"Development is very disjointed in terms of geographic location," Diversified Systems' Bentley said. "In many cases, engineers may not ever meet each other when they're working together on a system. It becomes very critical in that environment that you have tools that allow you to share files, but to control revisions of those files."
And this, in turn, can affect the way companies improve their supply chains. Even when customers and suppliers are spread out across the globe, the Internet is a strategic way of sharing pertinent information for making better design and sourcing decisions.
"The Internet is going to help us share information across the supply chain because there aren't boundaries today in terms of sharing data," Celestica's Gort said. "If one of our customers needs information out of facilities in South America and Europe, they can readily get it, and it isn't different than getting it from a factory next door. It's a real advantage for globalization because you're dealing with the same standards and approaches."
Smaller customers are also using the Web as a way of getting the best price by comparing suppliers worldwide. Larger companies, however, continue to rely on previously negotiated pricing.
"Most companies that are procuring on a global basis negotiate a price globally with their suppliers," Avnet's Frazier said. "Lots of people are using it as a price-shopping tool, but big global procurers have already negotiated strong prices."
Perhaps the Internet's biggest virtue at this point is that it allows trading partners to access real-time updates on a variety of factors to enhance their position with their suppliers. "From five years ago to now, everything has been speeding up," Gort said. "We do more frequent negotiations now and exchange more information with suppliers than in the past, including product data and pricing on an almost real-time basis. In the past, it just wasn't possible."
Large OEMs are doing their part to further real-time information access. Dell Computer Corp., for example, has created a password-protected portal called valuechain.dell.com, on which the company shares information such as product quality and inventory with its suppliers.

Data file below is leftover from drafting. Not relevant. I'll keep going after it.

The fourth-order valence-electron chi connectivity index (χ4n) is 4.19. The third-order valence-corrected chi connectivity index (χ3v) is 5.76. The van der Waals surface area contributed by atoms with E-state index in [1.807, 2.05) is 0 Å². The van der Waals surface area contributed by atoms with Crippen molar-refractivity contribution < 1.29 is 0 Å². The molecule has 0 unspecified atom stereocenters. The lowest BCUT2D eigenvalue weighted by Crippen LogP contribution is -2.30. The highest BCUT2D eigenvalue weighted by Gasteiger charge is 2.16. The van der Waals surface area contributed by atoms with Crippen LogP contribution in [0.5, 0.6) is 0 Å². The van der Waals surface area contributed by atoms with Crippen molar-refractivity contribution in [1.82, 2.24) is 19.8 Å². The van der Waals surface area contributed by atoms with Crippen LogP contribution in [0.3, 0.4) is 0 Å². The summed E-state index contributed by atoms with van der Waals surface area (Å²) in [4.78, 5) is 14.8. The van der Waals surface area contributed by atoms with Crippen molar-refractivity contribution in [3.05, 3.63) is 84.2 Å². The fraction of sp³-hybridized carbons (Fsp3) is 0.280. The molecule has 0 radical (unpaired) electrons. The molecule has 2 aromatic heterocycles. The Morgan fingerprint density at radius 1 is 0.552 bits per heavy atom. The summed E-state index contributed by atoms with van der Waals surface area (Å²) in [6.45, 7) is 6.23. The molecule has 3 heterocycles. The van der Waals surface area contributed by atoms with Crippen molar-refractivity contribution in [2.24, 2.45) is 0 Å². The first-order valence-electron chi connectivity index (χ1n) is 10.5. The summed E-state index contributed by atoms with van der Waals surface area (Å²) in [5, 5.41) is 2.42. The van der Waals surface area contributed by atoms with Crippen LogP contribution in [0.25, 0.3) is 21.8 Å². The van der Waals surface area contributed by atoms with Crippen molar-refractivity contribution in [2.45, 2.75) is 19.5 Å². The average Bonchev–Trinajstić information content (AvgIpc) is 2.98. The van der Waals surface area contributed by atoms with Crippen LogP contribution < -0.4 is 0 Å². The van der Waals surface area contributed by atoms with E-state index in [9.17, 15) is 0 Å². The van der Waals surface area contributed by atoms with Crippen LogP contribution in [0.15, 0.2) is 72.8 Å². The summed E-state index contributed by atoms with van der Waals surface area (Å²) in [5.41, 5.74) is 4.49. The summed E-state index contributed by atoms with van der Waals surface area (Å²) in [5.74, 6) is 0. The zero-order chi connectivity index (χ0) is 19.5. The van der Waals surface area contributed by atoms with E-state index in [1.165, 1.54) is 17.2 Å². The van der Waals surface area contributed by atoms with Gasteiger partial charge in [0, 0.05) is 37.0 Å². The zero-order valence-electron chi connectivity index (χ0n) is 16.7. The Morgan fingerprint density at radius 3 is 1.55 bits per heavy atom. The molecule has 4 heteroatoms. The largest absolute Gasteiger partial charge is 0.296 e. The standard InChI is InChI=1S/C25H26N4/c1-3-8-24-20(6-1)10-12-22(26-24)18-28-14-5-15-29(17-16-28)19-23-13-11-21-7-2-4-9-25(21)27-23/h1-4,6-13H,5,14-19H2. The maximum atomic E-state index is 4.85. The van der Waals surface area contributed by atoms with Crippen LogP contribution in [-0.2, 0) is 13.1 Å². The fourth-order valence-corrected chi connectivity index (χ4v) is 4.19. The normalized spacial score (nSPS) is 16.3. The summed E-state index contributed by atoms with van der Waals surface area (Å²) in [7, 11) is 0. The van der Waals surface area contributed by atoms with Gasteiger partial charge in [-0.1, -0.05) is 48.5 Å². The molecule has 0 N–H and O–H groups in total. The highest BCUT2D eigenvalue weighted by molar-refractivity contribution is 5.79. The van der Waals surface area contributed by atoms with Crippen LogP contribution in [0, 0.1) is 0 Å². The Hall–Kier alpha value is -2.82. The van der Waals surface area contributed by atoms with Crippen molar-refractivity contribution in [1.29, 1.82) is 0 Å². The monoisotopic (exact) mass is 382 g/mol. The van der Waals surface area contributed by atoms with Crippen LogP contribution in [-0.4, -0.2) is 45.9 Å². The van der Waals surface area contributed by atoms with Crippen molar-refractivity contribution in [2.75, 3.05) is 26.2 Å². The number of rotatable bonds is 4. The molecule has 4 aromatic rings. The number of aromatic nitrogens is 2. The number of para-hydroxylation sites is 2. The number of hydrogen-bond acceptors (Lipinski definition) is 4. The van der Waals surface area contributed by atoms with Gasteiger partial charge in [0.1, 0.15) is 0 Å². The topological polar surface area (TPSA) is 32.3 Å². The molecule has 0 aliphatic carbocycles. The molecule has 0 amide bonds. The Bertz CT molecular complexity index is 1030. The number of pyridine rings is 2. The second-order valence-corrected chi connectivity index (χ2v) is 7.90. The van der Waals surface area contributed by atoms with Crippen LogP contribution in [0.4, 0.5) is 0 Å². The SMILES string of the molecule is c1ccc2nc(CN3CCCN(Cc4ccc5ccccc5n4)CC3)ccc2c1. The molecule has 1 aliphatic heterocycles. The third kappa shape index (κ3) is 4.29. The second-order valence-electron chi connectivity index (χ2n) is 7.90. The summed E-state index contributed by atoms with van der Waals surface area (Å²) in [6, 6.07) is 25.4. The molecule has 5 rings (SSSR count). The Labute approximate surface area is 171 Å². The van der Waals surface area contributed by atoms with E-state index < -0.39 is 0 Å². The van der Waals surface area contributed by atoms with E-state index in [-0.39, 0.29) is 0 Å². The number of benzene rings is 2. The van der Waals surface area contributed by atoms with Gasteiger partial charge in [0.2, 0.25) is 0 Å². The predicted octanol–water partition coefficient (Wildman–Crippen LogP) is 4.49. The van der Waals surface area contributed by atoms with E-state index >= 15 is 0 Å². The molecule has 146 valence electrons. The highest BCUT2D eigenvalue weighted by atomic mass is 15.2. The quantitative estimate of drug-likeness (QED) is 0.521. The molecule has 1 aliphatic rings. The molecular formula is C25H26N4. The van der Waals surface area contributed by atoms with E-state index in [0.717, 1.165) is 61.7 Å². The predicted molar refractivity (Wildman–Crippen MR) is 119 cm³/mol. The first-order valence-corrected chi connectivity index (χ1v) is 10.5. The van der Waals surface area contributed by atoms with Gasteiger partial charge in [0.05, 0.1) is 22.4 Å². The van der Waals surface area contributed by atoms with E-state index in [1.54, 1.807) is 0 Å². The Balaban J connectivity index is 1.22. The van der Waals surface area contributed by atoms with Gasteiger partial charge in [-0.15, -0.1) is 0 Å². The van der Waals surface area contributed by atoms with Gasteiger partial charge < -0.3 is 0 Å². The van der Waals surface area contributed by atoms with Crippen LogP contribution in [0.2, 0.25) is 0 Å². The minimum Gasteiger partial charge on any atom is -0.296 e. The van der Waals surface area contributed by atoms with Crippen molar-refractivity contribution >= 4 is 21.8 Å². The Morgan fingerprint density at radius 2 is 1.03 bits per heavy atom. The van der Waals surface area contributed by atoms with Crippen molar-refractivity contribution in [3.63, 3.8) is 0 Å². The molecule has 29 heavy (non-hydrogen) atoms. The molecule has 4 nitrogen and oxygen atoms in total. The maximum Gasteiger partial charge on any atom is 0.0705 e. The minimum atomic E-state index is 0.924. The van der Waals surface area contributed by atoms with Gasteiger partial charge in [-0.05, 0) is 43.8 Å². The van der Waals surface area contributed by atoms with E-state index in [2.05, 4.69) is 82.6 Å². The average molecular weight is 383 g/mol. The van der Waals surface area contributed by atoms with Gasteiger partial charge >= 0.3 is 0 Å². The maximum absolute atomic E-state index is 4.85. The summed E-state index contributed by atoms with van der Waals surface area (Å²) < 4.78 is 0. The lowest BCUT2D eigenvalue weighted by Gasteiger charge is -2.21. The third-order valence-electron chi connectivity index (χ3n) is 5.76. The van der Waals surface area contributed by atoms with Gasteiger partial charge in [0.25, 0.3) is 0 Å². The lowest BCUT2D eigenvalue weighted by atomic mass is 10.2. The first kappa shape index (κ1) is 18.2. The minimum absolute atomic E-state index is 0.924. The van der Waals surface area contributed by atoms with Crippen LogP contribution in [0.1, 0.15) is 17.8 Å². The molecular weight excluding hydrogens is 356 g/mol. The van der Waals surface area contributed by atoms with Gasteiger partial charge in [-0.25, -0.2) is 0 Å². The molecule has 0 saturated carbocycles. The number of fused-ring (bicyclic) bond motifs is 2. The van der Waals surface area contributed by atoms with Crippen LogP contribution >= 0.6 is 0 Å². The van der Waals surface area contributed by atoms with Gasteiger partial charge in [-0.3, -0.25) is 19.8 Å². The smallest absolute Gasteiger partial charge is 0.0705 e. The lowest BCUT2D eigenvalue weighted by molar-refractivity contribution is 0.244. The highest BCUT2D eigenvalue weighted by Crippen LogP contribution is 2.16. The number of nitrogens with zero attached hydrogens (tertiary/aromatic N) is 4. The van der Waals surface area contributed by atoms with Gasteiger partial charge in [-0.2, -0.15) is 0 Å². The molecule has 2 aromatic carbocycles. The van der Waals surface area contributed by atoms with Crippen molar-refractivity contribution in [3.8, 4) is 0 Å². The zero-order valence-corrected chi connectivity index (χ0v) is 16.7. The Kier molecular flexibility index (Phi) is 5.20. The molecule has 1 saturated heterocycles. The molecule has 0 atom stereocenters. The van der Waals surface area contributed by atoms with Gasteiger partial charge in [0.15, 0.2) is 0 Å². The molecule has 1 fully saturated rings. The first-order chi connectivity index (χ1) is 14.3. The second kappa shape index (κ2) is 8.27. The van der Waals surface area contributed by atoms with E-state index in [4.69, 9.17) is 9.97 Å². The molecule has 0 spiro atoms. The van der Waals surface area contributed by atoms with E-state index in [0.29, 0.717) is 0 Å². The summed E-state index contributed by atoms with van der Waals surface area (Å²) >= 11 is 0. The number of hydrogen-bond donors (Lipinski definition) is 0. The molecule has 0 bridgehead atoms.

"We're extending the use of the Internet to also provide more real-time views to suppliers so they can see the demand we're getting from customers and, from a Dell standpoint, we can see the suppliers' availability," said a spokesman for the Austin, Texas, PC OEM. "Given that we have deep relationships with strategic suppliers-about 30 to 35 of them provide us with about 90% of our materials-we need this visibility."
In the future, the global supply chain will become more sophisticated and will use the Internet even more heavily, including for strategic procurement, according to analysts.
"We're going to find the idea of supply chains competing against supply chains," the GartnerGroup's Peterson said. "Companies are hooking more closely with trading partners, and those who can overcome the obstacles [building trust, creating compatible business processes, etc.] are going to make themselves more agile and responsive and increase their ability to compete, reduce their costs, and gain greater market share."
And as this develops, the Internet will help streamline the purchasing process and bring about major changes in the role of purchasers.
"One of the things the Internet is going to do is simplify transactions and enable just about anyone to reach out and get the services they need," said William Michels, chief executive of ADR North America, a consulting firm based in Ann Arbor, Mich. "All of the people in purchasing who are there simply to facilitate those transactions are going to go away.
"In strategic purchasing, people are going to get more in tune with the supply chain," Michels added. "We'll see some integration of business systems through the Internet to link suppliers and make them more strategic. I also see a change in the way we negotiate. More negotiations are going to be written rather than oral communications."
As such activities become automated and Internet-based, purchasers will have to redefine their role or, as Michels puts it, "go away."
"Change management is the number one problem for procurement," Peterson said. "The role of the procurement professional doesn't go away, but it becomes more strategic. As purchasers save time in some areas, they will have to turn to new activities, such as strategic supplier assessment and planning."
Hailey Lynne McKeefry is a freelance technical writer based in Belmont, Calif.